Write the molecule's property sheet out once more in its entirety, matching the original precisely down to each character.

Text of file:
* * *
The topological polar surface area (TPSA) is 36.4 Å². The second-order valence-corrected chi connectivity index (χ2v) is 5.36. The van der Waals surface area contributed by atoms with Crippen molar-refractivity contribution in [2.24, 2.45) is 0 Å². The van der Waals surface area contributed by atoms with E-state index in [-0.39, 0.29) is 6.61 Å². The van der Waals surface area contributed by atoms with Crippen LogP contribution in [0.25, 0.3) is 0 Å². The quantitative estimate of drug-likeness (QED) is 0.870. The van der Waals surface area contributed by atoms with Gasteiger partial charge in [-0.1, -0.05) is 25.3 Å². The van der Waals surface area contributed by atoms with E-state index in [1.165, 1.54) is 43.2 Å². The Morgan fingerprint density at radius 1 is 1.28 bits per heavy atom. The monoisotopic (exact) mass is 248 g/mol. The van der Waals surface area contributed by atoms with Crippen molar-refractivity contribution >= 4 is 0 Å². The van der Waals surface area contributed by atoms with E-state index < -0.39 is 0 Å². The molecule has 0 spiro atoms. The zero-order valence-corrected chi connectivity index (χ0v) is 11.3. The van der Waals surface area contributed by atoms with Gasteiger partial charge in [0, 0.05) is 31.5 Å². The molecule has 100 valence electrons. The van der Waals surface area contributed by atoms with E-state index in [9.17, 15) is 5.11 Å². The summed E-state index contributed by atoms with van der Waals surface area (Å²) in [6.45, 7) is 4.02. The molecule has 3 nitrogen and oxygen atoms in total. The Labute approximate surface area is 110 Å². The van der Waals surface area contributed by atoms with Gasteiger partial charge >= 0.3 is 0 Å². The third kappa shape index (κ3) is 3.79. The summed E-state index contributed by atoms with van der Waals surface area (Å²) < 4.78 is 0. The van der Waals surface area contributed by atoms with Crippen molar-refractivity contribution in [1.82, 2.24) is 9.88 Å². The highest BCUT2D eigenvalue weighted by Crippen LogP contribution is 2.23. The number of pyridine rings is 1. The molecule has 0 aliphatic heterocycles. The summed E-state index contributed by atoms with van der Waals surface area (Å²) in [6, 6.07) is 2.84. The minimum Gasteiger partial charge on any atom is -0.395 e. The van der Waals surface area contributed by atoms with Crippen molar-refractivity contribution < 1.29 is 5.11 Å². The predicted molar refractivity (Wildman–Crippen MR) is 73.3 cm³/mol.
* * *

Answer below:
The topological polar surface area (TPSA) is 36.4 Å². The second-order valence-corrected chi connectivity index (χ2v) is 5.36. The van der Waals surface area contributed by atoms with Crippen molar-refractivity contribution in [2.24, 2.45) is 0 Å². The van der Waals surface area contributed by atoms with E-state index in [-0.39, 0.29) is 6.61 Å². The van der Waals surface area contributed by atoms with Crippen LogP contribution in [0.25, 0.3) is 0 Å². The quantitative estimate of drug-likeness (QED) is 0.870. The van der Waals surface area contributed by atoms with Gasteiger partial charge in [-0.1, -0.05) is 25.3 Å². The van der Waals surface area contributed by atoms with E-state index in [1.165, 1.54) is 43.2 Å². The Morgan fingerprint density at radius 1 is 1.28 bits per heavy atom. The monoisotopic (exact) mass is 248 g/mol. The van der Waals surface area contributed by atoms with Crippen molar-refractivity contribution >= 4 is 0 Å². The van der Waals surface area contributed by atoms with E-state index < -0.39 is 0 Å². The molecule has 0 spiro atoms. The zero-order valence-corrected chi connectivity index (χ0v) is 11.3. The van der Waals surface area contributed by atoms with Gasteiger partial charge in [0, 0.05) is 31.5 Å². The molecule has 100 valence electrons. The van der Waals surface area contributed by atoms with E-state index in [9.17, 15) is 5.11 Å². The summed E-state index contributed by atoms with van der Waals surface area (Å²) in [6.45, 7) is 4.02. The molecule has 3 nitrogen and oxygen atoms in total. The Labute approximate surface area is 110 Å². The van der Waals surface area contributed by atoms with Gasteiger partial charge >= 0.3 is 0 Å². The third kappa shape index (κ3) is 3.79. The summed E-state index contributed by atoms with van der Waals surface area (Å²) < 4.78 is 0. The van der Waals surface area contributed by atoms with Crippen molar-refractivity contribution in [1.82, 2.24) is 9.88 Å². The highest BCUT2D eigenvalue weighted by Crippen LogP contribution is 2.23. The number of pyridine rings is 1. The molecule has 0 aliphatic heterocycles. The summed E-state index contributed by atoms with van der Waals surface area (Å²) in [6, 6.07) is 2.84. The minimum Gasteiger partial charge on any atom is -0.395 e. The van der Waals surface area contributed by atoms with Crippen molar-refractivity contribution < 1.29 is 5.11 Å². The predicted molar refractivity (Wildman–Crippen MR) is 73.3 cm³/mol.